Arthritis in Senior Dogs—Signs and Treatment

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You might have noticed your older dog slowing down as the years go by. Perhaps he is playing less and sleeping more. Although this may seem like the normal consequences of aging, arthritis could be to blame.
 

What Is Arthritis?

There are several different types of arthritis that can affect dogs, but the most common is osteoarthritis, also known as degenerative joint disease. This condition can affect up to one out of five adult dogs. Aging is a definite contributor to the development of osteoarthritis, but there are other factors, as well, such as old injuries, metabolic disorders such as diabetes, and obesity.As dogs age, the cartilage in their joints begins to thin. This cartilage serves to cushion and protect the bones in the joint, and with excessive loss, the bones can rub against each other and break down. The resulting friction causes pain and loss of mobility. Inflammation in the joint capsule can also lead to the development of extra bony growths known as spurs. Any joint in your dog’s body can be affected by osteoarthritis, but the most common locations are the hips, elbows, knees, wrists, shoulders, ankles and the lower back.


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Symptoms of Osteoarthritis in Dogs

Osteoarthritis can be hard to detect in its early stages. It is not until the joint is badly damaged, and the bone surfaces are wearing away, that outward symptoms are seen. In addition, dogs often mask their pain. If you are seeing the signs below, your dog may be suffering from osteoarthritis and dealing with some degree of discomfort or pain.

  • Avoiding or reluctance to exercise like running or reluctance going up the stairs
  • Playing less
  • Lethargy, tiring easily, and sleeping more
  • Problems jumping, getting up on the couch, or into the car, for example
  • Stiffness, limping, or difficulty moving
  • Weight gain and changes in appetite
  • Irritation when petted or touched on the affected area
  • Personality changes like depression or grouchiness
  • House soiling

Arthritis may not be the only cause for these symptoms, so it is imperative that you take your dog to the veterinarian for a thorough examination. X-rays are the best way to diagnose osteoarthritis because most of the changes in the damaged joint can be seen. Your vet will also want to know about your dog’s behavior and any changes you have noticed. She may also manipulate your dog’s joints to listen and feel for any crackling or grating during movement. Any stiffness when your dog moves around the exam room or loss of muscle mass may also indicate osteoarthritis.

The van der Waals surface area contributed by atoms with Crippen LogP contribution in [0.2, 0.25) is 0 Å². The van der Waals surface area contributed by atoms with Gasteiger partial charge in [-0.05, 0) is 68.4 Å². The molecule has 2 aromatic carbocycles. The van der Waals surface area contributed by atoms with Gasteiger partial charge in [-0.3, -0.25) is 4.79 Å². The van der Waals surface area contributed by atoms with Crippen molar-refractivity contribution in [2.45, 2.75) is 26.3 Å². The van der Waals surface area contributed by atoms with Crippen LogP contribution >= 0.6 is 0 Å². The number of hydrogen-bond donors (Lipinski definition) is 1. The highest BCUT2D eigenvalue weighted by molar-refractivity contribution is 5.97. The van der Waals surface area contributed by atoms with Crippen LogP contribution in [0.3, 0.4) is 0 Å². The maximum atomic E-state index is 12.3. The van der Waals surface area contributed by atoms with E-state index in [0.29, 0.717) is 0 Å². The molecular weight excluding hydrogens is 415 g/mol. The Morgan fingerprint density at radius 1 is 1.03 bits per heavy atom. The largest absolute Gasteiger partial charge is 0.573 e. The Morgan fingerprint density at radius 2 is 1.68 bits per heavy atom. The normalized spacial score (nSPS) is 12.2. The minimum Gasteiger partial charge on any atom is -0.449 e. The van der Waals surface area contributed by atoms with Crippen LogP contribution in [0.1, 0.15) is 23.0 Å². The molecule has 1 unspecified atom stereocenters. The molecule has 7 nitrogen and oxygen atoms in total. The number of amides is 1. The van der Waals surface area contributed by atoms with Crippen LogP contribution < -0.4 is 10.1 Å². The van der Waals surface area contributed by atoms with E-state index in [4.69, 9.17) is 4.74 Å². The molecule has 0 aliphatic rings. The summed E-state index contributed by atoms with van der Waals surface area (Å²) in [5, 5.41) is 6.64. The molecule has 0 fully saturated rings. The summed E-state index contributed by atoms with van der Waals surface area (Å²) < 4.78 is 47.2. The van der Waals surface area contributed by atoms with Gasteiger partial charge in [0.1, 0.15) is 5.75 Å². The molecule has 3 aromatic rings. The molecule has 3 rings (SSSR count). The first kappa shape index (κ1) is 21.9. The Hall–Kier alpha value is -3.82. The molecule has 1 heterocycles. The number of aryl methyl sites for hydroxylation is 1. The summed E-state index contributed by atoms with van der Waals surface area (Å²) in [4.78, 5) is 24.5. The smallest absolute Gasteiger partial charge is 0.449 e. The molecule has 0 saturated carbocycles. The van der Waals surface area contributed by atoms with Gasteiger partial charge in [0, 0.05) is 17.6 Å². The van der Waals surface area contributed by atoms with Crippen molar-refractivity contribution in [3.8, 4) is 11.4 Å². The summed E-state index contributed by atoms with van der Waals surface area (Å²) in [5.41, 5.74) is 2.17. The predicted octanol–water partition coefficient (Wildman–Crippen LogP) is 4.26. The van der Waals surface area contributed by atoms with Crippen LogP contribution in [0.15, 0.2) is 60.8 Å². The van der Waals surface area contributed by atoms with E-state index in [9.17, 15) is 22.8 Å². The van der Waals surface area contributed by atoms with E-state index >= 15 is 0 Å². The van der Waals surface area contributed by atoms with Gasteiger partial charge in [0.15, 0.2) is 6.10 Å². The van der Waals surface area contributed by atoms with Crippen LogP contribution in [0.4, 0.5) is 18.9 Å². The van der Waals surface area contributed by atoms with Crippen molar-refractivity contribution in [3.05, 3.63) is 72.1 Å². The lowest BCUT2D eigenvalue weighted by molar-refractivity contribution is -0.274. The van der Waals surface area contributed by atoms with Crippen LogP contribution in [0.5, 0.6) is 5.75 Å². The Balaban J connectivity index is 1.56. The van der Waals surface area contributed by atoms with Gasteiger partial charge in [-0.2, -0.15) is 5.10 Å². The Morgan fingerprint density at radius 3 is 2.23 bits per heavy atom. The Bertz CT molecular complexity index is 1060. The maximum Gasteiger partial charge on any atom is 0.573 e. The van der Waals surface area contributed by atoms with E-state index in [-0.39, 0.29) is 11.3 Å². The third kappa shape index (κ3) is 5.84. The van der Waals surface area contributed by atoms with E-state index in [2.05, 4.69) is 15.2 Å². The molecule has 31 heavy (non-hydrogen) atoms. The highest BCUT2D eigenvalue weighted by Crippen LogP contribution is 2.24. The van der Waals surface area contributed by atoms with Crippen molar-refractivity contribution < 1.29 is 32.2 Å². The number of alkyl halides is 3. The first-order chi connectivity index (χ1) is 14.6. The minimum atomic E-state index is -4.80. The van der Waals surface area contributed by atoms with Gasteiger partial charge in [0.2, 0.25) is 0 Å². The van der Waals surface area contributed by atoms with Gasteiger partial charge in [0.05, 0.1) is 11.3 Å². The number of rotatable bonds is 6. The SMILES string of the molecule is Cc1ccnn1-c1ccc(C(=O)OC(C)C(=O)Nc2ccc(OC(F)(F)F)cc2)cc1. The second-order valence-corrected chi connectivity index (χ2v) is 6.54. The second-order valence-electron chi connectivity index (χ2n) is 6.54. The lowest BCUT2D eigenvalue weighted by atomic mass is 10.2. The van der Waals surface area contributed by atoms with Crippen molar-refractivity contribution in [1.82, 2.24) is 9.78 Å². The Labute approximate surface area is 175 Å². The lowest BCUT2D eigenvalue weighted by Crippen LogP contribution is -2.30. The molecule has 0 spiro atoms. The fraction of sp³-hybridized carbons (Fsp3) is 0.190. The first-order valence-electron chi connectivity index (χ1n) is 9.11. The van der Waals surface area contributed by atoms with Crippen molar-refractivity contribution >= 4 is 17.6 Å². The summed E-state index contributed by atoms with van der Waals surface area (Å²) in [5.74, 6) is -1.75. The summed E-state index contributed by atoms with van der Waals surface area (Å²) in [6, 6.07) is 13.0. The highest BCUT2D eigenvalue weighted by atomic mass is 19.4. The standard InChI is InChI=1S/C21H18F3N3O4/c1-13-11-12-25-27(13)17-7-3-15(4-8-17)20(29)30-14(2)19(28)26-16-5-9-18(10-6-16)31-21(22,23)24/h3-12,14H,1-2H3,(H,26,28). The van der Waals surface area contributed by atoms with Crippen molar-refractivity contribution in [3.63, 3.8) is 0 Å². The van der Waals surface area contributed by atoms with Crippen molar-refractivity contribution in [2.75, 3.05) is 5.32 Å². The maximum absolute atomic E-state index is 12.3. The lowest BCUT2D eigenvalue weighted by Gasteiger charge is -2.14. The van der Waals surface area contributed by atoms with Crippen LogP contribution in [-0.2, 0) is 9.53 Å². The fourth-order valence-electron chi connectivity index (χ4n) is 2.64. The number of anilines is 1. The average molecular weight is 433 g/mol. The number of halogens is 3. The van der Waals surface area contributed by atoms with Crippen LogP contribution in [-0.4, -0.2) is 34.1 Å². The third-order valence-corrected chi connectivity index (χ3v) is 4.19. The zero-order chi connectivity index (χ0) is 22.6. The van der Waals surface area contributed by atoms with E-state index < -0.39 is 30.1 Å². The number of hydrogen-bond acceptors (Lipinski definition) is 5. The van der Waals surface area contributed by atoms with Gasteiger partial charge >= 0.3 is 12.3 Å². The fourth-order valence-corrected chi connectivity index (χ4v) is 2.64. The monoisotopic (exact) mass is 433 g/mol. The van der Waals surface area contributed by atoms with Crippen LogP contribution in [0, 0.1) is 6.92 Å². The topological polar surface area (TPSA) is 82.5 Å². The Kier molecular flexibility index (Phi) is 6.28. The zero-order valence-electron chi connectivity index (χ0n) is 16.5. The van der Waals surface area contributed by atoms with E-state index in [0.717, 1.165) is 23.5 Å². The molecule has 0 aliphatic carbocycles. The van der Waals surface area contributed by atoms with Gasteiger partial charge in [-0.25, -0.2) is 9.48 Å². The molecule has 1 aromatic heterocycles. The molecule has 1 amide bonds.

Treatment for Arthritis in Dogs

Many of the same treatments available to people suffering from osteoarthritis are also available to dogs. The goal of treatment is to control the dog’s pain level and increase his movement and function. If possible, attempts should be made to slow down the degeneration of the joint and encourage repair of the cartilage.

There are many medications your vet might suggest, including pain relievers such as non-steroidal anti-inflammatory drugs (NSAIDS), for example Rimadyl. These reduce the inflammation in the joint, resulting in less pain. However, NSAIDS can have side effects that impact the liver and kidneys, so it’s important for your vet to run a blood test to check that these organs aren’t compromised before writing a prescription.

Cortisone or steroids can also be used to combat inflammation, but long-term use can be of concern due to serious side effects. Another category of medication is chondroprotectants such as Adequan. These drugs inhibit the enzymes that contribute to cartilage breakdown, protecting the cartilage as it tries to repair itself. Be aware that many drugs meant for humans can be toxic to your dog, so never treat your pet with medication from the pain relief aisle in the drugstore without first consulting your vet.Surgery is another option for dogs in serious pain or with severe joint damage. This can range from cleaning debris from inside the joint, or rebuilding part of the joint, to complete replacement with an artificial joint. This can lead to significant pain reduction and greatly improved mobility.


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An important treatment for all arthritic dogs is appropriate exercise and weight management. Excess pounds put more stress on the joints, so keeping your arthritic dog at a healthy weight will help with mobility and pain management, as well as minimize further damage. Proper exercise keeps the joint supple and will also keep the muscles around the damaged joint in top condition, supporting and protecting the bones underneath. Canine physiotherapy is another great option, so be sure to ask your veterinarian about certified canine rehabilitation therapists in your area.

Finally, there are many complementary therapies available, from acupuncture to herbal remedies. Even your choice of dog food can have an impact on your arthritic dog’s quality of life. Look for joint health or senior formulas with additives such as glucosamine and chondroitin, the omega-3 fatty acid eicosapentaenoic acid (EPA), and antioxidants such as vitamin E. These may help reduce the inflammation in your dog’s joints, minimize damage to cartilage, and ease arthritis symptoms. You can also give these supplements in addition to your dog’s regular food; however, as with any supplement or alternative therapy, look for treatments with scientific research behind them and consult your veterinarian to ensure safety for your dog.
 

Life with a Senior Dog

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